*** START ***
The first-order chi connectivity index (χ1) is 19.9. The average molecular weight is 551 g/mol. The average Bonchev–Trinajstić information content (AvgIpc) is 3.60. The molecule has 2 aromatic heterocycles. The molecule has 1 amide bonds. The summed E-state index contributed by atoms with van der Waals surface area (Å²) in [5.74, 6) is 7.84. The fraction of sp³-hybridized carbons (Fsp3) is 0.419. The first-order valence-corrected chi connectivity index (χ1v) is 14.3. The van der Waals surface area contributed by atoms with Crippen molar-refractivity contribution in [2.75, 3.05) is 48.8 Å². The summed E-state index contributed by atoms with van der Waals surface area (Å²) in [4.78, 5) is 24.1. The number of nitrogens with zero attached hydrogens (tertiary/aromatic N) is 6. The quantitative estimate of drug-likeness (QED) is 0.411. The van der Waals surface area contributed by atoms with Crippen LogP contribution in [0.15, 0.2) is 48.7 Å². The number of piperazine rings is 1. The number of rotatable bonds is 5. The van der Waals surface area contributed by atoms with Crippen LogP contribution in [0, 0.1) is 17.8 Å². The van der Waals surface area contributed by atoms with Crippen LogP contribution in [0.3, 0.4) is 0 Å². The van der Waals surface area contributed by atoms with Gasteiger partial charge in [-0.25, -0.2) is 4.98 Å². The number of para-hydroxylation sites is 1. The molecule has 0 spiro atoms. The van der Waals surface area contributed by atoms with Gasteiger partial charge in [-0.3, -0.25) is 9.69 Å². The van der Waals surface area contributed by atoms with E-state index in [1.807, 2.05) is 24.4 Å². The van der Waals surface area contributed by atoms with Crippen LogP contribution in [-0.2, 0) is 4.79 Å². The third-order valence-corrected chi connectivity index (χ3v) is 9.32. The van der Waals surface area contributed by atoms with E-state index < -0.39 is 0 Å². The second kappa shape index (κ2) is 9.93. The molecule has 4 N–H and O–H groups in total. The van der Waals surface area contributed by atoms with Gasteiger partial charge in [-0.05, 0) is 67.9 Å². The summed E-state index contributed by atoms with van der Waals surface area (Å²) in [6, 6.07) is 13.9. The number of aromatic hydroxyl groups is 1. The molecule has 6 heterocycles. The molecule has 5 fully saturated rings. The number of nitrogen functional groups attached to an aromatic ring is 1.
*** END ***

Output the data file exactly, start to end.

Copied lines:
The first-order chi connectivity index (χ1) is 19.9. The average molecular weight is 551 g/mol. The average Bonchev–Trinajstić information content (AvgIpc) is 3.60. The molecule has 2 aromatic heterocycles. The molecule has 1 amide bonds. The summed E-state index contributed by atoms with van der Waals surface area (Å²) in [5.74, 6) is 7.84. The fraction of sp³-hybridized carbons (Fsp3) is 0.419. The first-order valence-corrected chi connectivity index (χ1v) is 14.3. The van der Waals surface area contributed by atoms with Crippen molar-refractivity contribution in [2.75, 3.05) is 48.8 Å². The summed E-state index contributed by atoms with van der Waals surface area (Å²) in [4.78, 5) is 24.1. The number of nitrogens with zero attached hydrogens (tertiary/aromatic N) is 6. The quantitative estimate of drug-likeness (QED) is 0.411. The van der Waals surface area contributed by atoms with Crippen LogP contribution in [0.15, 0.2) is 48.7 Å². The number of piperazine rings is 1. The number of rotatable bonds is 5. The van der Waals surface area contributed by atoms with Crippen LogP contribution in [0, 0.1) is 17.8 Å². The van der Waals surface area contributed by atoms with Crippen LogP contribution in [0.3, 0.4) is 0 Å². The van der Waals surface area contributed by atoms with Gasteiger partial charge in [-0.25, -0.2) is 4.98 Å². The number of para-hydroxylation sites is 1. The molecule has 0 spiro atoms. The van der Waals surface area contributed by atoms with Gasteiger partial charge in [-0.3, -0.25) is 9.69 Å². The van der Waals surface area contributed by atoms with E-state index in [1.807, 2.05) is 24.4 Å². The van der Waals surface area contributed by atoms with Crippen LogP contribution in [-0.2, 0) is 4.79 Å². The third-order valence-corrected chi connectivity index (χ3v) is 9.32. The van der Waals surface area contributed by atoms with E-state index < -0.39 is 0 Å². The second kappa shape index (κ2) is 9.93. The molecule has 4 N–H and O–H groups in total. The van der Waals surface area contributed by atoms with Gasteiger partial charge in [-0.05, 0) is 67.9 Å². The summed E-state index contributed by atoms with van der Waals surface area (Å²) in [6, 6.07) is 13.9. The number of aromatic hydroxyl groups is 1. The molecule has 6 heterocycles. The molecule has 5 fully saturated rings. The number of nitrogen functional groups attached to an aromatic ring is 1.